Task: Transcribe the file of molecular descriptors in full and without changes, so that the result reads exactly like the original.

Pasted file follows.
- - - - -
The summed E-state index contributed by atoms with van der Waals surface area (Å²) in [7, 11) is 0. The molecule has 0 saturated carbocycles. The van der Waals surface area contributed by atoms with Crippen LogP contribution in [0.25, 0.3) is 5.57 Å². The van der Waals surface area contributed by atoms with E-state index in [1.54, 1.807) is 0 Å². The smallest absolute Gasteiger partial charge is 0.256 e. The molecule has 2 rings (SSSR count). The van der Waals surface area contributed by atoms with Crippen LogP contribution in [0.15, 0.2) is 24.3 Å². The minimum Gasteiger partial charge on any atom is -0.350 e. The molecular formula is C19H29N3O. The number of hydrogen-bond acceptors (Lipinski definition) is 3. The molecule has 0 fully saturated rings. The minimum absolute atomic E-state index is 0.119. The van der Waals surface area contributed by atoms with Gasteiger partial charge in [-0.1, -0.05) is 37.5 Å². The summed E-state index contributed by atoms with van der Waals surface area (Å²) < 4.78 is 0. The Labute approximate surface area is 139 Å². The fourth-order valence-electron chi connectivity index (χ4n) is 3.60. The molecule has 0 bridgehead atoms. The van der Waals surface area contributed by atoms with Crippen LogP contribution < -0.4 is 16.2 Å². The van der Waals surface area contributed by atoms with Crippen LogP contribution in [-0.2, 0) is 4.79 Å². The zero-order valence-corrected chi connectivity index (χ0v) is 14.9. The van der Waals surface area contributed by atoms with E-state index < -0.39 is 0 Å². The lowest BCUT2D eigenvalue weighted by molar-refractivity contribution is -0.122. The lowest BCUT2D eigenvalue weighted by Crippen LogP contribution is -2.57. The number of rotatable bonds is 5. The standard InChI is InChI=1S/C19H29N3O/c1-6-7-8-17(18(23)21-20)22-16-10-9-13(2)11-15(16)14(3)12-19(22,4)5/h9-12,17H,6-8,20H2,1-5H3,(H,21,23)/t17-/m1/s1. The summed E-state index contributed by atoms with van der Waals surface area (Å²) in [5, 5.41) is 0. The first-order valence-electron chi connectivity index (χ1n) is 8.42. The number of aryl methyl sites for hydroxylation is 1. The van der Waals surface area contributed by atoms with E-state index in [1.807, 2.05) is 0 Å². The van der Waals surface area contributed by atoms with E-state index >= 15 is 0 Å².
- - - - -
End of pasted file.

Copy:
The summed E-state index contributed by atoms with van der Waals surface area (Å²) in [7, 11) is 0. The molecule has 0 saturated carbocycles. The van der Waals surface area contributed by atoms with Crippen LogP contribution in [0.25, 0.3) is 5.57 Å². The van der Waals surface area contributed by atoms with E-state index in [1.54, 1.807) is 0 Å². The smallest absolute Gasteiger partial charge is 0.256 e. The molecule has 2 rings (SSSR count). The van der Waals surface area contributed by atoms with Crippen LogP contribution in [0.15, 0.2) is 24.3 Å². The minimum Gasteiger partial charge on any atom is -0.350 e. The molecular formula is C19H29N3O. The number of hydrogen-bond acceptors (Lipinski definition) is 3. The molecule has 0 fully saturated rings. The minimum absolute atomic E-state index is 0.119. The van der Waals surface area contributed by atoms with Gasteiger partial charge in [-0.1, -0.05) is 37.5 Å². The summed E-state index contributed by atoms with van der Waals surface area (Å²) < 4.78 is 0. The Labute approximate surface area is 139 Å². The fourth-order valence-electron chi connectivity index (χ4n) is 3.60. The molecule has 0 bridgehead atoms. The van der Waals surface area contributed by atoms with Crippen LogP contribution < -0.4 is 16.2 Å². The van der Waals surface area contributed by atoms with Crippen LogP contribution in [-0.2, 0) is 4.79 Å². The zero-order valence-corrected chi connectivity index (χ0v) is 14.9. The van der Waals surface area contributed by atoms with E-state index < -0.39 is 0 Å². The lowest BCUT2D eigenvalue weighted by molar-refractivity contribution is -0.122. The lowest BCUT2D eigenvalue weighted by Crippen LogP contribution is -2.57. The number of rotatable bonds is 5. The standard InChI is InChI=1S/C19H29N3O/c1-6-7-8-17(18(23)21-20)22-16-10-9-13(2)11-15(16)14(3)12-19(22,4)5/h9-12,17H,6-8,20H2,1-5H3,(H,21,23)/t17-/m1/s1. The summed E-state index contributed by atoms with van der Waals surface area (Å²) in [5, 5.41) is 0. The first-order valence-electron chi connectivity index (χ1n) is 8.42. The number of aryl methyl sites for hydroxylation is 1. The van der Waals surface area contributed by atoms with E-state index in [1.807, 2.05) is 0 Å². The van der Waals surface area contributed by atoms with E-state index >= 15 is 0 Å².